By DON THOMPSON, Associated Press
SACRAMENTO, Calif. (AP) – In a move criticized by business groups and hailed by labor rights advocates, California labor regulators on Thursday extended state regulations on the coronavirus pandemic until next year with revisions that employers say could exacerbate the state’s severe labor shortage.
The revised rules require that vaccinated but asymptomatic workers who come in close contact with someone infected with the virus must wear masks and stay 6 feet (1.8 meters) from others for 14 days if they return to work.
The current rules allow these employees to continue working without restrictions unless they show symptoms – assuming the vaccine will generally protect them.
An unvaccinated worker who comes in close contact with someone infected with the virus should always self-quarantine for two weeks.
The new rules that come into effect Jan. 14 for three months in the most populous state have been approved by the California Occupational Safety and Health Standards Board. The seven-member Security Council is the political arm of what is known as Cal / OSHA. It adopted the revised rules without discussion by 6 votes to 1.
Business groups argued that the new rules would be particularly onerous for small businesses, especially restaurants and retailers.
âTreating vaccinated and unvaccinated people the same really negates the scientific value of the vaccine and discourages vaccination,â said Rob Moutrie, a policy advocate for the California Chamber of Commerce.
But groups representing workers in California supported the changes. Mitch Steiger, a legislative advocate for the California Federation of Labor, said regulators last summer were foolish to relax COVID-19 workplace restrictions put in place earlier during the pandemic.
“It’s good that we realize that vaccines are not the silver bullet to get us out of this,” Steiger said. âThere is never a good time to start disarming against COVID-19. “
The adoption of the revised rules by the Security Council came a day after California reinstated the requirement for vaccinated and unvaccinated people to wear masks indoors in a bid to slow the spread of the virus, including including the omicron variant, as families and friends gather for the holidays and the novel coronavirus cases are increasing.
Members of the Security Council have recognized “the science that vaccinated people can transmit the virus, and early reports show this to be especially true with omicron,” said Saskia Kim, speaking on behalf of the California Nurses Association.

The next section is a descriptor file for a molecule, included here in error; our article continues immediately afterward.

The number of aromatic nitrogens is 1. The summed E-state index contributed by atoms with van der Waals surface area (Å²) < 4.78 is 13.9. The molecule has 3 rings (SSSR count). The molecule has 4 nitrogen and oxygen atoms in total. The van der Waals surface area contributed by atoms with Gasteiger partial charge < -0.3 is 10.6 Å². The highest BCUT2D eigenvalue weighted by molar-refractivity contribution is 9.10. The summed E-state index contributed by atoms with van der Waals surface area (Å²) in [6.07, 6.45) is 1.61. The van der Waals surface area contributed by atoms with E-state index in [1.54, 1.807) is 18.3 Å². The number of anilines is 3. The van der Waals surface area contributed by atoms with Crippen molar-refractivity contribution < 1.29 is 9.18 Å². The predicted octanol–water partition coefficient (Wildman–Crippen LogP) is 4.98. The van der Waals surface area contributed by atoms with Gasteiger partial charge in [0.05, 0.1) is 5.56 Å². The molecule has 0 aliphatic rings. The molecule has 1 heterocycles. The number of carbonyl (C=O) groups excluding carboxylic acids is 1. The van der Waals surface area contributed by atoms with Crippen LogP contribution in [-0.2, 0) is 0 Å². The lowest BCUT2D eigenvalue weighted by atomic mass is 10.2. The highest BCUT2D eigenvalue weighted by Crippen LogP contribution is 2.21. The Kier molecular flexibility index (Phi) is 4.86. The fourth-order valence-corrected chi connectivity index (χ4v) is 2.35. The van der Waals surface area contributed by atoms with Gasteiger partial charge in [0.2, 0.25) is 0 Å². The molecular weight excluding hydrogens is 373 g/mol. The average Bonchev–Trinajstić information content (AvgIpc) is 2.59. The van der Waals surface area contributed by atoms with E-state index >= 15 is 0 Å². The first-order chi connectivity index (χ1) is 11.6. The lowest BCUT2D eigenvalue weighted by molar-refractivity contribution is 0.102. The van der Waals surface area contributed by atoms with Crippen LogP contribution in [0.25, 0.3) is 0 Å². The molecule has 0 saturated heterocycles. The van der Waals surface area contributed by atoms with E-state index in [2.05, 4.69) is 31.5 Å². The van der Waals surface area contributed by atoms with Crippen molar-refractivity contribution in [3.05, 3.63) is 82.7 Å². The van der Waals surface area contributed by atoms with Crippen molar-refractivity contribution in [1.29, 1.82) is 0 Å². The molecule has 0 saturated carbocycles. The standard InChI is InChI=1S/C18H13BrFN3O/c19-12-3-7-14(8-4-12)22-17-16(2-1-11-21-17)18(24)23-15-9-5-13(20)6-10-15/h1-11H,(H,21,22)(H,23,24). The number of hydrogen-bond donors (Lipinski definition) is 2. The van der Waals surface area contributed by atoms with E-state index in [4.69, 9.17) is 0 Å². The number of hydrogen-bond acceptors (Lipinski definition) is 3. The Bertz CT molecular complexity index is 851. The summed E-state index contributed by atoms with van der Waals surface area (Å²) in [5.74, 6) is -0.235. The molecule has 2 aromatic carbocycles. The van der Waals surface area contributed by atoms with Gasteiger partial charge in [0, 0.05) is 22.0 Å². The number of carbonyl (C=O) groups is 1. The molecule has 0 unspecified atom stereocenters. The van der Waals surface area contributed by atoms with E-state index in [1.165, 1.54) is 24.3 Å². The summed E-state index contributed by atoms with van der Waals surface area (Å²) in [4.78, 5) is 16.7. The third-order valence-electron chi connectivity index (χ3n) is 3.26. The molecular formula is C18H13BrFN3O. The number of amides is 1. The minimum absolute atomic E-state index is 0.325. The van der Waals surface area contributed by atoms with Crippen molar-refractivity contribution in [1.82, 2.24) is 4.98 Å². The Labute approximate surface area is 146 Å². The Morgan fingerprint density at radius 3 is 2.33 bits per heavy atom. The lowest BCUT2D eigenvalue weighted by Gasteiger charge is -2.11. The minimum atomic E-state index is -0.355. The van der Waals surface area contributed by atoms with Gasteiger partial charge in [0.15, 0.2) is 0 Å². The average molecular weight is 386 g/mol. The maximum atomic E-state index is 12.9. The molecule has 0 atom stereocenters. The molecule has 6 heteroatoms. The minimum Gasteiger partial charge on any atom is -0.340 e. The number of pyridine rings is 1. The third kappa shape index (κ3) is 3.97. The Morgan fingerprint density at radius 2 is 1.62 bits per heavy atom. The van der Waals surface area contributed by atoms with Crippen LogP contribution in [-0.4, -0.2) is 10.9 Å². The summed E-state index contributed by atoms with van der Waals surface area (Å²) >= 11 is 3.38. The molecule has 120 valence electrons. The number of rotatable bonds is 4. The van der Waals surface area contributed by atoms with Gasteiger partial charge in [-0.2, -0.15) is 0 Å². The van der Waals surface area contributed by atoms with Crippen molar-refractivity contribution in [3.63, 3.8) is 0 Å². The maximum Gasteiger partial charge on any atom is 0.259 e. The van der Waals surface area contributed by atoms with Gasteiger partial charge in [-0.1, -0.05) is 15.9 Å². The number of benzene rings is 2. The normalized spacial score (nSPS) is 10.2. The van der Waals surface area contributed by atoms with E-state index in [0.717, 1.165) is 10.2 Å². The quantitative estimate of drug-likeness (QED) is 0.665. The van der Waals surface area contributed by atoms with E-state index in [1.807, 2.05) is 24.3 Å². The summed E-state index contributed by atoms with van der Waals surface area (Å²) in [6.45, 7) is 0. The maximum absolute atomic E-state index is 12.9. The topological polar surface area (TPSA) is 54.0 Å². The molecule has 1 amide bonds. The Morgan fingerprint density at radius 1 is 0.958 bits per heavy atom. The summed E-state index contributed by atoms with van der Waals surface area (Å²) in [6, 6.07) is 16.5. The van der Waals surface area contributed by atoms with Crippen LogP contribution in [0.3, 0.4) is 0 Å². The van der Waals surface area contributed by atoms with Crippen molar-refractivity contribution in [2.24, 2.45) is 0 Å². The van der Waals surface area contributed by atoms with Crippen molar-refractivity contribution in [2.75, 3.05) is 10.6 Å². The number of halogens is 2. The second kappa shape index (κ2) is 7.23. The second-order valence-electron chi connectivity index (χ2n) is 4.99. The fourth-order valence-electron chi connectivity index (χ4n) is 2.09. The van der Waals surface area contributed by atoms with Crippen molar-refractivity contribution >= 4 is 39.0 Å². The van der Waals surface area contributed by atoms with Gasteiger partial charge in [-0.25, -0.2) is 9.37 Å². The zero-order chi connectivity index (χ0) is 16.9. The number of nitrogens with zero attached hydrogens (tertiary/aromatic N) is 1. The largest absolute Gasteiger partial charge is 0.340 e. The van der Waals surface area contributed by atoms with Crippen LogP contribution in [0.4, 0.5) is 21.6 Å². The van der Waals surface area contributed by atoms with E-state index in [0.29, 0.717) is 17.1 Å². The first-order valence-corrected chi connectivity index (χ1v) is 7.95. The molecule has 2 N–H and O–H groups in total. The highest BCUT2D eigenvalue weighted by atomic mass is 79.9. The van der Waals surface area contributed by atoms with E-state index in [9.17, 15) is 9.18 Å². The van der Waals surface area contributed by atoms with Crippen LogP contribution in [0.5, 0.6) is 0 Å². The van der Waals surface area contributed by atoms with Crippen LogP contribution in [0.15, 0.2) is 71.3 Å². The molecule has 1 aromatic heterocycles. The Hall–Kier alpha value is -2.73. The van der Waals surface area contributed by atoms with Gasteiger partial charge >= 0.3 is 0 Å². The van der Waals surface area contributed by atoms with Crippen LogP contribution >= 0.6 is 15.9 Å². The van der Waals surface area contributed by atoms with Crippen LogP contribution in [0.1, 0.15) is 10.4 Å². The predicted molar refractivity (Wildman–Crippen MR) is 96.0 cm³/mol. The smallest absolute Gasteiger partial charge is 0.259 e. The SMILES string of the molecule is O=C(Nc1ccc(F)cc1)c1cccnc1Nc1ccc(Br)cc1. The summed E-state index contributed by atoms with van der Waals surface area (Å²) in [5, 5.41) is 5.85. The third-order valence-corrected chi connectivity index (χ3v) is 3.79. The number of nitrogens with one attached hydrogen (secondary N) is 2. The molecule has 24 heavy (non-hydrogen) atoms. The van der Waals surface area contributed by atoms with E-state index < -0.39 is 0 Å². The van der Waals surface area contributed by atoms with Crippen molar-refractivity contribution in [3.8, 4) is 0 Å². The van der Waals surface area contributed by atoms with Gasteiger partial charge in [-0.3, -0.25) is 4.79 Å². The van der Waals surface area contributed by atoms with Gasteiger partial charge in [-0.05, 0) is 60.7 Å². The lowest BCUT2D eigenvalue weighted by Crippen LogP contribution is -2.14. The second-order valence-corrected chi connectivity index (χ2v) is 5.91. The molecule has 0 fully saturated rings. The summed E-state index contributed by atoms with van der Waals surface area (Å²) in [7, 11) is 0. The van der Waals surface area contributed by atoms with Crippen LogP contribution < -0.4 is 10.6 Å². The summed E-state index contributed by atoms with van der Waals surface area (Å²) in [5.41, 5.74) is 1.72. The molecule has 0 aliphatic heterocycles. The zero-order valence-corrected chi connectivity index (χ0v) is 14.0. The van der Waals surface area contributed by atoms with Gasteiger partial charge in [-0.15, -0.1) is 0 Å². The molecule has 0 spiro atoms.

Michigan, Oregon and Virginia are states other than California that have adopted COVID-19 emergency workplace safety measures.
The Biden administration has ordered all U.S. employers with more than 100 workers to be vaccinated, tested regularly, or wear face masks on the job from January 4. exacerbate the labor shortage.
The California Chamber of Commerce led a coalition of about 60 business groups arguing in a letter to the state safety council that vaccinations are still widely effective and generally prevent serious illness and death, even in cases of major infections.
The groups have warned that new rules requiring testing of vaccinated workers without symptoms could strain the availability of rapid tests and increase costs for employers. The rules apply to almost every workplace in the state, including offices, factories and retail outlets.
The tougher guarantees “will only worsen the current labor shortage plaguing California workplaces,” Moutrie predicted. In addition, reestablishing per capita social distancing is simply not achievable in many workplaces “which would have to physically move workstations or equipment.
California has a huge entertainment industry and Motion Picture Association of America vice president and senior counsel Melissa Patack told the board that the rules do not apply for filming movies, shows. television or commercials, because “actors cannot wear masks when performing”.
She added that workers who style and make up actors cannot stay six feet (1.8 meters) apart, so the new rules “could shut down many productions.”
While California labor groups have generally supported workplace changes involving vaccinated and unvaccinated workers, they are unhappy that other proposed rules for consideration in March would eliminate mandatory employer-paid sick leave for workers. workers infected with or exposed to the virus.
This temporary rule aims to allow low-wage workers without sick leave to take time off rather than spreading the virus at work because they could not afford to stay at home.
Getting rid of it would mean “workers will be forced to make the impossible decision to go to work while sick or stay home without pay,” said Stephen Knight, executive director of the rights group of WorkSafe, in an online petition to Cal / OSHA’s Standards Council.
Labor advocates could also work as part of the state, legislature and governor’s budget process to maintain the agenda, but prefer to keep the existing requirement, Knight and Steiger said.
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